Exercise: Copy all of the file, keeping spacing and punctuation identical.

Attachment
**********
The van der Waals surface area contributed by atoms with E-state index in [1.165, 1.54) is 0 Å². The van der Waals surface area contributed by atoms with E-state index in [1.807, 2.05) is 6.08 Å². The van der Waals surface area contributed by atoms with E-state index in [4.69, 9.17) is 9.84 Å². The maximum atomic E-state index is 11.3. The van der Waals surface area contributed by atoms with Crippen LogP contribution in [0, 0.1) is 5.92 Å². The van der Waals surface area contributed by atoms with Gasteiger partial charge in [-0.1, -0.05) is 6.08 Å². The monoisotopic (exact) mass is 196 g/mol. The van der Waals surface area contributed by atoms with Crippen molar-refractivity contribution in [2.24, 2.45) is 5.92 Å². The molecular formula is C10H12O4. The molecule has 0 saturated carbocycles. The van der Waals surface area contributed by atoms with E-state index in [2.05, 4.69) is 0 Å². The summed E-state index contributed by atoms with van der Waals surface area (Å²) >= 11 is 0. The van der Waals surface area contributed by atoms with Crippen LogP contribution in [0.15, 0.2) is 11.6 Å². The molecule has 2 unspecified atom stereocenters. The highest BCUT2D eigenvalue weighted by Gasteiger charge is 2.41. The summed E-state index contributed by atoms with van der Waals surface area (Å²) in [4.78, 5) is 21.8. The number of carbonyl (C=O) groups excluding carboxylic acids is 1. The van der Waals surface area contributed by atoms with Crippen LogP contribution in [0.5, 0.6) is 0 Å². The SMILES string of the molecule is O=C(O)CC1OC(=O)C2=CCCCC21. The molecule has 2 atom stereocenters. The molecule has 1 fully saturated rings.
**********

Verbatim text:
The van der Waals surface area contributed by atoms with E-state index in [1.165, 1.54) is 0 Å². The van der Waals surface area contributed by atoms with E-state index in [1.807, 2.05) is 6.08 Å². The van der Waals surface area contributed by atoms with E-state index in [4.69, 9.17) is 9.84 Å². The maximum atomic E-state index is 11.3. The van der Waals surface area contributed by atoms with Crippen LogP contribution in [0, 0.1) is 5.92 Å². The van der Waals surface area contributed by atoms with Gasteiger partial charge in [-0.1, -0.05) is 6.08 Å². The monoisotopic (exact) mass is 196 g/mol. The van der Waals surface area contributed by atoms with Crippen molar-refractivity contribution in [2.24, 2.45) is 5.92 Å². The molecular formula is C10H12O4. The molecule has 0 saturated carbocycles. The van der Waals surface area contributed by atoms with E-state index in [2.05, 4.69) is 0 Å². The summed E-state index contributed by atoms with van der Waals surface area (Å²) >= 11 is 0. The van der Waals surface area contributed by atoms with Crippen LogP contribution in [0.15, 0.2) is 11.6 Å². The molecule has 2 unspecified atom stereocenters. The highest BCUT2D eigenvalue weighted by Gasteiger charge is 2.41. The summed E-state index contributed by atoms with van der Waals surface area (Å²) in [4.78, 5) is 21.8. The number of carbonyl (C=O) groups excluding carboxylic acids is 1. The van der Waals surface area contributed by atoms with Crippen LogP contribution in [0.5, 0.6) is 0 Å². The SMILES string of the molecule is O=C(O)CC1OC(=O)C2=CCCCC21. The molecule has 2 atom stereocenters. The molecule has 1 fully saturated rings.